March 11, 2015
Weeks after the March 11 earthquake and tsunami, shelves in many stores remain empty of food and various everyday items. It is often not the products themselves that are in short supply, however, but rather containers and packaging.
Containers for natto, a traditional Japanese dish of fermented soybeans, and cartons for milk are scarce, and a lack of ink has hampered production of some magazines.
In the wake of the devastating disaster, factories that produce packaging material have struggled to boost output to match demand.
Natto has been a rare sight in supermarkets in the Tokyo metropolitan area. In Ibaraki Prefecture, a natto production center, makers recently resumed output but production remains far below normal levels because firms that make the containers and transparent film used to wrap natto have been unable to keep up.
Major natto maker Takanofoods Co., based in Omitama, Ibaraki Prefecture, has resumed operations at its factory, but has yet to secure a stable supply of natto containers. This has kept output down to less than half the level before the disaster.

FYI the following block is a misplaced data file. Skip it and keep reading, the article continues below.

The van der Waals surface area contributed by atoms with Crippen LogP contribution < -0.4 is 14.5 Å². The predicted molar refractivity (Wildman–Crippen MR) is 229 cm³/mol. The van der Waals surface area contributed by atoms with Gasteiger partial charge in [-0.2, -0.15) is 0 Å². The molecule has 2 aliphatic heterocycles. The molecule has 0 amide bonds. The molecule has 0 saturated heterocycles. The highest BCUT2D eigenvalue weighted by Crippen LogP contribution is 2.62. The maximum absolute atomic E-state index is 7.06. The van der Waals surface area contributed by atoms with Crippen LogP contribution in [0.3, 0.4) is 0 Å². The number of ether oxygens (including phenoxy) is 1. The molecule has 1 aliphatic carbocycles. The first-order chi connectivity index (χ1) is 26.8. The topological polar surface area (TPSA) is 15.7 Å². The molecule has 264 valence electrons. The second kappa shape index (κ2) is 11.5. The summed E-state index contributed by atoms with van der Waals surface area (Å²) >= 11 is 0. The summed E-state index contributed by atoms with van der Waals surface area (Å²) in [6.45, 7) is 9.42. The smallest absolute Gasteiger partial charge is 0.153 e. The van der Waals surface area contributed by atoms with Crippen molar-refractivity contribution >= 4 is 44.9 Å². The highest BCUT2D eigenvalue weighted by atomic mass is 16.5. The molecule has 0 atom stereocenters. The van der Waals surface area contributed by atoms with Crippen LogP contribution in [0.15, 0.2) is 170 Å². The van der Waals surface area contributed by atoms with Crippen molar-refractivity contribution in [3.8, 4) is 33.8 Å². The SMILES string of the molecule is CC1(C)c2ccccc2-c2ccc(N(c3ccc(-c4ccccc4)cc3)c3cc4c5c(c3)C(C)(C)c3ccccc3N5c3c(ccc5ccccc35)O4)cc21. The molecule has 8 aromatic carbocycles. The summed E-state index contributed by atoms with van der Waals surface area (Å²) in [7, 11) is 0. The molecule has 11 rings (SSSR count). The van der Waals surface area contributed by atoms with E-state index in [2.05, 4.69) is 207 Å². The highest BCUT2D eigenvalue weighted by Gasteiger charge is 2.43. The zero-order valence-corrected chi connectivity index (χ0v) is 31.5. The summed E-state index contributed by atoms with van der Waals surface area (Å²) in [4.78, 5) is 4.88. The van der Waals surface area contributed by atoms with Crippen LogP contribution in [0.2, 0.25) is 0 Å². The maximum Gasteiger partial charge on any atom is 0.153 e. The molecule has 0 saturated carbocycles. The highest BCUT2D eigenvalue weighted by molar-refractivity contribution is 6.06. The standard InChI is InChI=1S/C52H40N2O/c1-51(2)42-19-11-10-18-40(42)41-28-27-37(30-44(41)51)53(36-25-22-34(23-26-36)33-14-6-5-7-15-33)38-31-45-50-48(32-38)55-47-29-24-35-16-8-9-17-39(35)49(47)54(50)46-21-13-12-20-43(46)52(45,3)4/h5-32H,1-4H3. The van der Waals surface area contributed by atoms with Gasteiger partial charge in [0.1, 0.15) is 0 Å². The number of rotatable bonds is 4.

According to a packaging material company in Tokyo, the lack of plastic film is more serious than the shortage of containers. Because of earthquake damage suffered by a petrochemical complex in Kamisu, Ibaraki Prefecture, ethylene and other raw materials used to make the film have been difficult to come by.
The milk supply chain has been disrupted by a shortage of cardboard cartons. Nippon Paper-Pak Co., a major beverage packaging firm, had to suspend operations at its two plants in Ibaraki Prefecture due to the disaster, and its storage warehouse was damaged. Although it had resumed normal operations as of Tuesday, the company said it would take time for its output to catch up to milk firms' demand.
With water contamination scares pushing up demand for bottled mineral water, the beverage industry is facing a shortage of caps for plastic bottles. Bottle cap production at Japan Crown Cork Co.'s plant in Ishioka, Ibaraki Prefecture, and Nihon Yamamura Glass Co.'s factory in Utsunomiya have been halted.
Production by the nation's three leading cap makers has slowed to 60 percent of pre-earthquake levels. Output at factories in western Japan has been increased, but this has not been enough to meet the gap.
"We haven't been able to get the amount of caps we want. This is now having a negative impact on our efforts to boost production," an official of a major beverage maker said.
(c) Sacramento Bee
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